- Take control of your account in the first step. If the hacker has locked you out, you may need to seek assistance from your email service provider. To reclaim control of your email, you'll very certainly need to give a variety of information to establish your identity.
- Make a new username and password for yourself. Make a secure password. At least 12 characters should be included in a secure password or passphrase, containing numbers, symbols, and a mix of capital and lowercase letters. Each account should have its own password. Password managers make creating complicated passwords and keeping track of your login credentials simple and safe.
- Inform your colleagues, friends, and family on your email contact list that your account has been compromised. Inform them that any questionable messages sent from your account should be deleted. Tell them not to open apps, click on links, give out credit card information, or send money. Notifying your contacts that you've been hacked can be embarrassing, but the warning may prevent them from falling for a scam.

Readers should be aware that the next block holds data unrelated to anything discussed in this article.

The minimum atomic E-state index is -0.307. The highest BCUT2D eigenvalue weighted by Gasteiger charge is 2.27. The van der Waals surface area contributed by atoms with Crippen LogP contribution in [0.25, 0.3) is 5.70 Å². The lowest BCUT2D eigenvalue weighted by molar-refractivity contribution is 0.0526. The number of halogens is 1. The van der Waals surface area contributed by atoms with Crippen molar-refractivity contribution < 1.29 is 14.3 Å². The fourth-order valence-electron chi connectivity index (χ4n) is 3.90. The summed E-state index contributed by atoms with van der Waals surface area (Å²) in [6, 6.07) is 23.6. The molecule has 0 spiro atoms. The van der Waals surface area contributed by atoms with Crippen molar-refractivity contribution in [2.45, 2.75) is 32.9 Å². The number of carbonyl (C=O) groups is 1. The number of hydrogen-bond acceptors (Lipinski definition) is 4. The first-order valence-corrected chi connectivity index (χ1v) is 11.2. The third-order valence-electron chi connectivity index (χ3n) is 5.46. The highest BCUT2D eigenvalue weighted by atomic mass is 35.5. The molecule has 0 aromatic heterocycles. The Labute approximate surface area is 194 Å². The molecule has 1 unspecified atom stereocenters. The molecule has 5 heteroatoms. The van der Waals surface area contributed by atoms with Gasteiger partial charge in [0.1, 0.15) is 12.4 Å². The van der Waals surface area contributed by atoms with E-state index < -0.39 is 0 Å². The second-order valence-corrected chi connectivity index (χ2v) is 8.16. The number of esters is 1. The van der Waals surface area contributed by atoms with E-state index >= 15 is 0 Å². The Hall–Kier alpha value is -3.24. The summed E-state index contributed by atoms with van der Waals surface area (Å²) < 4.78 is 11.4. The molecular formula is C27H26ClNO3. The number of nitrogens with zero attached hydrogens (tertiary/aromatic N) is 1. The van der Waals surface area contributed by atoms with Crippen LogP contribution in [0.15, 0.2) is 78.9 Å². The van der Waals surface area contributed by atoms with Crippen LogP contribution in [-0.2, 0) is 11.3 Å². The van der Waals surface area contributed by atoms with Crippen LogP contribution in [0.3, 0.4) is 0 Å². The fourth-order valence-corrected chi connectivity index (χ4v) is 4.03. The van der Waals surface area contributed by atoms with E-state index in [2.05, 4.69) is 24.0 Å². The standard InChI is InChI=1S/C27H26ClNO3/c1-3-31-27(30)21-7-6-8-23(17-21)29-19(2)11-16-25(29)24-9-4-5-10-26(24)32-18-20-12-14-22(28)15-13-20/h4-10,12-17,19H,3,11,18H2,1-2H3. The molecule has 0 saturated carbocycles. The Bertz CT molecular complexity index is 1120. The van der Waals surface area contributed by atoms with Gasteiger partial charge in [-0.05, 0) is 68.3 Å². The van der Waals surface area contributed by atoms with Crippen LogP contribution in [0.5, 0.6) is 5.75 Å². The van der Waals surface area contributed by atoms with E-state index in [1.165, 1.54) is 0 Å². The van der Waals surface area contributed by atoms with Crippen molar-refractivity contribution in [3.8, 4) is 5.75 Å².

- Examine your options. Hackers who get access to an email account may alter settings, putting your security at risk. Make sure your email signature doesn't contain any strange links. Check to see whether your emails are being automatically sent to someone else. Also, ask your email service provider for suggestions on how to make your account more secure.
- Keep yourself updated on a regular basis. Check that all of your apps, browsers, operating systems, and software are up to date. Patches for security weaknesses that hackers can exploit are frequently included in newer versions. You should also delete any programmes you don't use or those aren't being updated by their developers on a regular basis.
Read More: Is email secure?